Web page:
21 November 2017 High energy, single frequency, tunable laser source operating in burst mode for space based lidar applications
Author Affiliations +
Proceedings Volume 10568, International Conference on Space Optics — ICSO 2004; 1056817 (2017) https://doi.org/10.1117/12.2308024
Event: International Conference on Space Optics 2004, 2004, Toulouse, France
This paper describes the laser transmitter assembly used in the ALADIN instrument currently in C/D development phase for the ESA ADM-AEOLUS mission (EADS Astrium as prime contractor for the satellite and the instrument).

The Laser Transmitter Assembly (TXA), based on a diode pumped tripled Nd:YAG laser, is used to generate tunable laser pulses of 150 mJ at a nominal wavelength of 355 nm. This laser is operated in burst mode, with a pulse repetition cycle of 100 Hz.

The TXA is composed of the following units: a diodepumped CW Nd:YAG Laser named Reference Laser Head (RLH), used to inject a diode-pumped, Q-switched, amplified and frequency tripled Nd:YAG Laser working in the third harmonic referred as Power Laser Head (PLH) and a Transmitter Laser Electronics (TLE) containing all the control and power electronics needed for PLH and RLH operation.

The TXA is made by an European consortium under the leadership of Galileo Avionica (It), and including CESI (It), Quantel (Fr), TESAT (Ge) and Thales (Fr).



The ALADIN TXA, assigned in an open competition between two European teams to the consortium lead by Galileo Avionica, is the result of a technological effort funded by ESA, lasting more than 10 years, and mainly devoted to improve the European technology of All-Solid-State laser sources suitable for spaceborne Lidar long lifetime missions [1, 2, 3].

The ALADIN Instrument and TXA will be respectively the first European spaceborne Wind Lidar, and All-Solid-State laser Transmitter to be launched in 2007 for a three-years mission.


Aladin Instrument

The ALADIN instrument [4] is a Direct Detection Doppler Wind Lidar, devoted to wind profiles measurements over an altitude range up to 16 km with an accuracy of 2 m/s, with global earth coverage. The instrument architecture is organised around the following main assemblies:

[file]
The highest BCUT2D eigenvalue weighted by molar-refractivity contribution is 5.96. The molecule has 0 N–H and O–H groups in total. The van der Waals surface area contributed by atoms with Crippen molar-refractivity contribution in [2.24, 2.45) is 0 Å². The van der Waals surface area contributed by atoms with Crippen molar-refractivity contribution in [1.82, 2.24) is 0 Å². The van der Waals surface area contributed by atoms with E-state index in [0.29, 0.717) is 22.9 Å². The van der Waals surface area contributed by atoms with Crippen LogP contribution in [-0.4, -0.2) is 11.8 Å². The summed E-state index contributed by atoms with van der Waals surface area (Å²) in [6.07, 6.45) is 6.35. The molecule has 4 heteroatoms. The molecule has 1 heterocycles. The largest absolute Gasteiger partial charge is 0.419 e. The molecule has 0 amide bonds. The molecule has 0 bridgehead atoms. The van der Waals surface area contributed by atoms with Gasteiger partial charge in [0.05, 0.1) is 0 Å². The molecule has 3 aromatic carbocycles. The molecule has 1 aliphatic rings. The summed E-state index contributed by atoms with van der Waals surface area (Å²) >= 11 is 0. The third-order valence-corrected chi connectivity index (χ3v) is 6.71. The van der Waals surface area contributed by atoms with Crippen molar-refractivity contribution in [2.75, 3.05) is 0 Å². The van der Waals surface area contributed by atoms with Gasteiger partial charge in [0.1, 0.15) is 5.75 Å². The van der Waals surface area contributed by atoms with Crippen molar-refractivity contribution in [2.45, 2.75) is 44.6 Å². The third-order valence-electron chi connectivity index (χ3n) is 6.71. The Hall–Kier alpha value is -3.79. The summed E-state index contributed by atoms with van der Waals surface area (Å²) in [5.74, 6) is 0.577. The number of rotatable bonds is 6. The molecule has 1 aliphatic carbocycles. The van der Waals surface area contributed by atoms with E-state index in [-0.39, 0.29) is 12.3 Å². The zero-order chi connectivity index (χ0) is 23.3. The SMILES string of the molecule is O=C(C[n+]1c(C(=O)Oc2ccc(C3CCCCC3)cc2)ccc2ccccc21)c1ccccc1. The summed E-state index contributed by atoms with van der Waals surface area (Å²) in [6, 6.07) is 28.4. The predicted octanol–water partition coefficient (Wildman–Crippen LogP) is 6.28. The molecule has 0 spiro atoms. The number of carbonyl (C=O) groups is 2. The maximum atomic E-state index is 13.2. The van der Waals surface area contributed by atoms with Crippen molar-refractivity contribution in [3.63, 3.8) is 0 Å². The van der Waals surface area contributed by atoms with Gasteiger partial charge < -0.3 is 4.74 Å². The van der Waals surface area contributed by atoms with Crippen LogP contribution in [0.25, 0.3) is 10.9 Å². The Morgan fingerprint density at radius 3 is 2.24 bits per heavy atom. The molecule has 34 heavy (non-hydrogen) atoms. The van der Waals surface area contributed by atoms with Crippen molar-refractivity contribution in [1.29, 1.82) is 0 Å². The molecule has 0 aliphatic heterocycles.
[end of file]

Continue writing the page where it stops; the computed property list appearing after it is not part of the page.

• the Laser transmitter assembly,

  • the 1.5 m diameter all-SiC Telescope,

  • the Receivers, based on Mie Fizeau spectrometer and a Rayleigh double-edge Fabry-Perot spectrometer, associated to accumulation CCD’s.

Fig. 1.

The ALADIN instrument overview



TXA Requirements

The Transmitter Assembly is based on a diode-pumped tripled Nd:YAG laser providing a high energy pulse at 355 nm. It is operated in burst mode with 100 Hz PRF, full performances over 7 seconds and a burst repetition period of 28 seconds. There are two fully redundant transmitters, each including a laser head (PLH and RLH [5]) and a transmitter laser electronic (TLE).

The main TXA performance requirements at 355 nm are reported in the following tables.

The most stringent requirements that have conditioned and driven the laser architecture and design choices are:

  • Frequency stability and tuning accuracy.

  • Environmental requirements, especially mass, stiffness and thermal I/F with Aladin instrument.

  • Lifetime.

Fig. 2.

TXA functional block diagram



TXA Architecture and Design

The TXA structure is organised in 3 units:

Reference Laser Head (RLH) [5]. The RLH is an ultrastable diode-pumped CW Nd:YAG Laser, used as injection seeder for the PLH. The output beam of the RLH is fed into PLH by means of an optical fibre.

Fig. 3.

RLH functional block diagram


Power Laser Head (PLH). The PLH is a diode-pumped, Q-switched Nd:YAG Laser frequency tripled and it is composed of 4 main subunits:

  • A low energy Nd:YAG Master Oscillator (MO), injection seeded Q-switched and longitudinally pumped by laser diodes (LD).

  • A first amplifier (PreA) in a double pass configuration (transversally diode pumped).